1 Mar 2011

Even in space, there’s a need for extra space

For residents of the Greater Toronto area that question whether or not they really need to rent out a storage unit, perhaps the installation of one in space will serve as a good example.

Today, astronauts on the space shuttle Discovery will put the finishing touches on the International Space Station by adding a storage module.

The storage unit, or as astronauts call it, the permanent multipurpose module, will hold warehouse equipment and spare components for the space station.

The space is large enough to house a school bus, as it’s 21 feet long and 15 feet wide.

“We’re bringing the assembly of the station to a close,” astronaut Mike Barratt told Space.com in an in-flight news briefing held Sunday. “We’re bringing the last U.S. module here, so this mission kind of marks a turning point where from now on, we’re mostly using the station to get science, and a lot of engineering know-how.”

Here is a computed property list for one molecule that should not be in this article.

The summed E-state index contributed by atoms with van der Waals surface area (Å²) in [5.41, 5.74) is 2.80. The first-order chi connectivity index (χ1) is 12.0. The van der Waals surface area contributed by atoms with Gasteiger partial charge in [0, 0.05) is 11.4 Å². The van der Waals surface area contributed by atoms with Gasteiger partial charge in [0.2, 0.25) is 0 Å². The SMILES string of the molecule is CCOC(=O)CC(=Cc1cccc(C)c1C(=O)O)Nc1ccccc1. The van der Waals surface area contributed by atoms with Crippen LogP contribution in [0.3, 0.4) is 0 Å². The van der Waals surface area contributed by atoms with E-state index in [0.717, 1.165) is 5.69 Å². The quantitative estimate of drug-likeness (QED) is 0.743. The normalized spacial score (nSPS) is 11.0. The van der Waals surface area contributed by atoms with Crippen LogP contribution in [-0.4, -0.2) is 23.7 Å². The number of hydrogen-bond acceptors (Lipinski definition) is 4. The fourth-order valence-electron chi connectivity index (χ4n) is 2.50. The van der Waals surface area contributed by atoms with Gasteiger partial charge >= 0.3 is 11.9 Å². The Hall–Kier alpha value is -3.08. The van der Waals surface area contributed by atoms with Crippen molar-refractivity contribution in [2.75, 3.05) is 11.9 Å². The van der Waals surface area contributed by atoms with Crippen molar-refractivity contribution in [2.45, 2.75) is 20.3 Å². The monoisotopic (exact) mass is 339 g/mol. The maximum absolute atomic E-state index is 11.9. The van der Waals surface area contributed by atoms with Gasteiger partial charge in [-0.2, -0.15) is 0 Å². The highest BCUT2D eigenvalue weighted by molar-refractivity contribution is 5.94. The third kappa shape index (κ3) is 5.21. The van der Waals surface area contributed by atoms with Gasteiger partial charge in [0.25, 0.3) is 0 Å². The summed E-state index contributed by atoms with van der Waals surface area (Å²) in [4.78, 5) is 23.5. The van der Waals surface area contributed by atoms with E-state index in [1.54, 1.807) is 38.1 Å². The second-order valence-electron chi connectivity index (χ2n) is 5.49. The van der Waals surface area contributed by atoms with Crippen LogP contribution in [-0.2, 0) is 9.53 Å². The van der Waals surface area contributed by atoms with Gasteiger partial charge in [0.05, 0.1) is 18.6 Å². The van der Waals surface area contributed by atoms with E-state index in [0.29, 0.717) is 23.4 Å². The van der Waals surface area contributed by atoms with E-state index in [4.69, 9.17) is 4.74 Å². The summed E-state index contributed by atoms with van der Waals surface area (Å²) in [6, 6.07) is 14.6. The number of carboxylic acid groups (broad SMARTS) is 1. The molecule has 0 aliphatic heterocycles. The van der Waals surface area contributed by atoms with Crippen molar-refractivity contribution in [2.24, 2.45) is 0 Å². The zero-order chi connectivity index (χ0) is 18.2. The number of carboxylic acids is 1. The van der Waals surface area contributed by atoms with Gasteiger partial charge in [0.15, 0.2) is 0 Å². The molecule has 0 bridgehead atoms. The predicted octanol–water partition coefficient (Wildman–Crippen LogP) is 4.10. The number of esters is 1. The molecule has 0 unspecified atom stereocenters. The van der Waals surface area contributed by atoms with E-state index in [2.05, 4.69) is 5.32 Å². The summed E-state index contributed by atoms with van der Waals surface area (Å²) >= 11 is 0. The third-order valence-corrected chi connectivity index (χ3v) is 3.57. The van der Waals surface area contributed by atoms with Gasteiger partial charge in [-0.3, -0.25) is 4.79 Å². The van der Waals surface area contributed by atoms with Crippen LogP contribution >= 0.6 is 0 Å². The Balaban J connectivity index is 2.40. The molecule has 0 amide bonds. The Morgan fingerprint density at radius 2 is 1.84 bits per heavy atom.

The installation of the PMM will cap a 12-year construction project when the station’s first module, Zarya, was delivered. At the time, it was used as a power source, but today it serves as another storage unit for the International Space Station.

Be Sociable, Share!
Comment

Related Articles [3]

Move Smart with 11 Must-Have Storage Unit Supplies

August 2nd, 2019
Sometimes, life hands us unexpected challenges. When it comes to moving, one of these challenges can be finding sufficient space, especially when a new home doesn’t offer...

Tips for Storage Unit Maintenance

July 24th, 2019
There are an estimated 48,500 storage facilities across the United States yet only 10 percent of self-storage centers had space available. That means there are a lot of...

How to Downsize your Home with a Storage Unit

July 11th, 2019
Hundreds of Canadians move homes each year. In fact, a Harris/Decima survey found that 20 per cent of Canadians have had to downsize their space. Downsizing can come from a...

Leave a Comment






Recent Posts

Blog Categories

Archives

Subscribe to RSS Feeds
Essential SSL